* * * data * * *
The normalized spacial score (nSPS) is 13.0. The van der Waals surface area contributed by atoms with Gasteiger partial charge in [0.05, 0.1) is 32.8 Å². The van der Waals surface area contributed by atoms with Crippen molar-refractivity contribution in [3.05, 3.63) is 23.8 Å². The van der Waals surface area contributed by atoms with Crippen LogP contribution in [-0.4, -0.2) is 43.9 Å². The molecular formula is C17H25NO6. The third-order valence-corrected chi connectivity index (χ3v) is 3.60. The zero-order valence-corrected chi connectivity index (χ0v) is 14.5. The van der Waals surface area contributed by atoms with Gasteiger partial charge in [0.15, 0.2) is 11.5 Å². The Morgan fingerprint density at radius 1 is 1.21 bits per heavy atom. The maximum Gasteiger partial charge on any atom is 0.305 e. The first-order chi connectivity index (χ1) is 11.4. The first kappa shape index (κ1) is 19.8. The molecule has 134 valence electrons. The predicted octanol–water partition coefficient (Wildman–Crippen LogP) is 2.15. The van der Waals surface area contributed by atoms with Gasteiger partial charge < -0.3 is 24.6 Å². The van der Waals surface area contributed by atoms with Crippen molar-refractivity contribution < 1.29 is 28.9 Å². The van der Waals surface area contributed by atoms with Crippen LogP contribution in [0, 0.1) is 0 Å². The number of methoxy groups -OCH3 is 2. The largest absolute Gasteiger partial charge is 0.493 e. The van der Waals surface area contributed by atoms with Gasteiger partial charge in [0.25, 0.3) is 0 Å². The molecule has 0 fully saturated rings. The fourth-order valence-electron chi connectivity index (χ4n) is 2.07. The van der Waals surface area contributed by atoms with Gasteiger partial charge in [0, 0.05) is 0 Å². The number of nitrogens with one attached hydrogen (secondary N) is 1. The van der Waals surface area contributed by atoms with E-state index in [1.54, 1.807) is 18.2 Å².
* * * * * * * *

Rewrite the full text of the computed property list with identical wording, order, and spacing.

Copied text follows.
The normalized spacial score (nSPS) is 13.0. The van der Waals surface area contributed by atoms with Gasteiger partial charge in [0.05, 0.1) is 32.8 Å². The van der Waals surface area contributed by atoms with Crippen molar-refractivity contribution in [3.05, 3.63) is 23.8 Å². The van der Waals surface area contributed by atoms with Crippen LogP contribution in [-0.4, -0.2) is 43.9 Å². The molecular formula is C17H25NO6. The third-order valence-corrected chi connectivity index (χ3v) is 3.60. The zero-order valence-corrected chi connectivity index (χ0v) is 14.5. The van der Waals surface area contributed by atoms with Gasteiger partial charge in [0.15, 0.2) is 11.5 Å². The Morgan fingerprint density at radius 1 is 1.21 bits per heavy atom. The maximum Gasteiger partial charge on any atom is 0.305 e. The first-order chi connectivity index (χ1) is 11.4. The first kappa shape index (κ1) is 19.8. The molecule has 134 valence electrons. The predicted octanol–water partition coefficient (Wildman–Crippen LogP) is 2.15. The van der Waals surface area contributed by atoms with Gasteiger partial charge < -0.3 is 24.6 Å². The van der Waals surface area contributed by atoms with Crippen molar-refractivity contribution < 1.29 is 28.9 Å². The van der Waals surface area contributed by atoms with Crippen LogP contribution in [0, 0.1) is 0 Å². The number of methoxy groups -OCH3 is 2. The largest absolute Gasteiger partial charge is 0.493 e. The van der Waals surface area contributed by atoms with Gasteiger partial charge in [0.25, 0.3) is 0 Å². The molecule has 0 fully saturated rings. The fourth-order valence-electron chi connectivity index (χ4n) is 2.07. The van der Waals surface area contributed by atoms with Gasteiger partial charge in [0, 0.05) is 0 Å². The number of nitrogens with one attached hydrogen (secondary N) is 1. The van der Waals surface area contributed by atoms with E-state index in [1.54, 1.807) is 18.2 Å².